Monday, September 14, 2009

All of a kind family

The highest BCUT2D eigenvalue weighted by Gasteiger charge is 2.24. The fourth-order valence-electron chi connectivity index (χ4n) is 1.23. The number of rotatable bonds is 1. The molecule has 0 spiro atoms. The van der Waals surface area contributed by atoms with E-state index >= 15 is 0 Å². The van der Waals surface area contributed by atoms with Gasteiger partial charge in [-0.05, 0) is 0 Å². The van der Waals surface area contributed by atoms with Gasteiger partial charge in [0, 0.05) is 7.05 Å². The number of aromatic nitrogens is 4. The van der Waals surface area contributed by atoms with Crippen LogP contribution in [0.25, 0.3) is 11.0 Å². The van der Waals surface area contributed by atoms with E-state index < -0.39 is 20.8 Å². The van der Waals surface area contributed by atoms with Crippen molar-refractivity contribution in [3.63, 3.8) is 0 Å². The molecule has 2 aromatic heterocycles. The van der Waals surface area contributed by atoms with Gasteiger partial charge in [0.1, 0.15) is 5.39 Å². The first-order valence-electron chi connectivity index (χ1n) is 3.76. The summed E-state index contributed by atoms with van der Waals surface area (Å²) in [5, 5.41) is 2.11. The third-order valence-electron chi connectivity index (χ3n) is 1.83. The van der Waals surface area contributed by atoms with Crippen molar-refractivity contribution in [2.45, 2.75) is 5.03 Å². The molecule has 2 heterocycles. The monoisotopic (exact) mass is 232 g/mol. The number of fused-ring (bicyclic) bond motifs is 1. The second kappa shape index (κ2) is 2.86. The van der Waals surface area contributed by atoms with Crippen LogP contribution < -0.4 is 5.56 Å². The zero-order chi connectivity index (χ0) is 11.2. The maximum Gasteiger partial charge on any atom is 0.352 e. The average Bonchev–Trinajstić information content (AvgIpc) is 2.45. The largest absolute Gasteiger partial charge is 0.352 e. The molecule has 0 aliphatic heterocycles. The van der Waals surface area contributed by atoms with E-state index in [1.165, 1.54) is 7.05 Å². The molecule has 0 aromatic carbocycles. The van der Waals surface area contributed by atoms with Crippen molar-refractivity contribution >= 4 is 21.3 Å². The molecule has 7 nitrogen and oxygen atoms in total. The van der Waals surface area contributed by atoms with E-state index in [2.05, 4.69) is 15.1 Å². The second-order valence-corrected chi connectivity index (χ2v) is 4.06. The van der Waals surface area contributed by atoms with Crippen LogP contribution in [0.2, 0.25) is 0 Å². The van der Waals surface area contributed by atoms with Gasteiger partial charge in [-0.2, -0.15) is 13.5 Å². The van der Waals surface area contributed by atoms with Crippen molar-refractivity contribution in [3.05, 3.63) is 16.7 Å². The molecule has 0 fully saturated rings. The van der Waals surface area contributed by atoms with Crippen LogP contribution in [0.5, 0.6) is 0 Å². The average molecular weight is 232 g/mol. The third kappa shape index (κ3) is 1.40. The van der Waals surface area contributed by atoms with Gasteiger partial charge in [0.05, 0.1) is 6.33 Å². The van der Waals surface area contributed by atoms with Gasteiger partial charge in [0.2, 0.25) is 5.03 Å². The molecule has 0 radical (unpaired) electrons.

Someone once commented to my husband how all our kids look so different from each other. And not only do they look different on the outside they are different on the inside as well. One loves school and every morning is the one hurrying everyone along to get out of the house ASAP. The other one should have been a poster boy for unschooling, he likes to do his own thing on his own time table. One is a philosopher, one loves to bargain, one likes to cuddle and for one every day is a day of unparalleled naughtiness with a new antic in what feels like every couple of minutes. One needs order and predictability to function. Others like more spontaneity. All have strong personalities and their own opinions about life. All keep us on our toes. As soon as we think we have it all figured out, they change their stripes on us, just to keep things more interesting. I could go on and on. But when that person commented on their differences, one of my sons replied to my husband that just because we are different doesn't mean we are not brothers. There is a really important message in this statement, that is especially important to remember at this time of the year. As much as we are all different and have our individual goals, we are also part of a larger whole. We have to find a modus operandi despite all our differences. And not only that but figure out a way to function well together perhaps even to everyone's greater benefit. We keep telling our kids that we are all born with different strengths and talents as well as our personal weaknesses. We don't all have to be the same, it's not a competition because we are all on the same team. There is no need for strife and jealousy and bitterness. The same is true for the Jewish people. We don't all have to be the same and don't have to always agree on everything. We have to remember that often what we have in common is greater than what divides us. We are really all on the same team. We don't get to chose our family and so we have to find a way to get along, perhaps even to everyone's greater benefit. All parents want their kids to get along, to fight less, to be kind to each other. There are very few things sweeter to a parent than that. When there is love and unity in the family, good things happen. Hashem too wants us to try and get along, to be kinder to each other, to fight less and then inevitably good things will happen.


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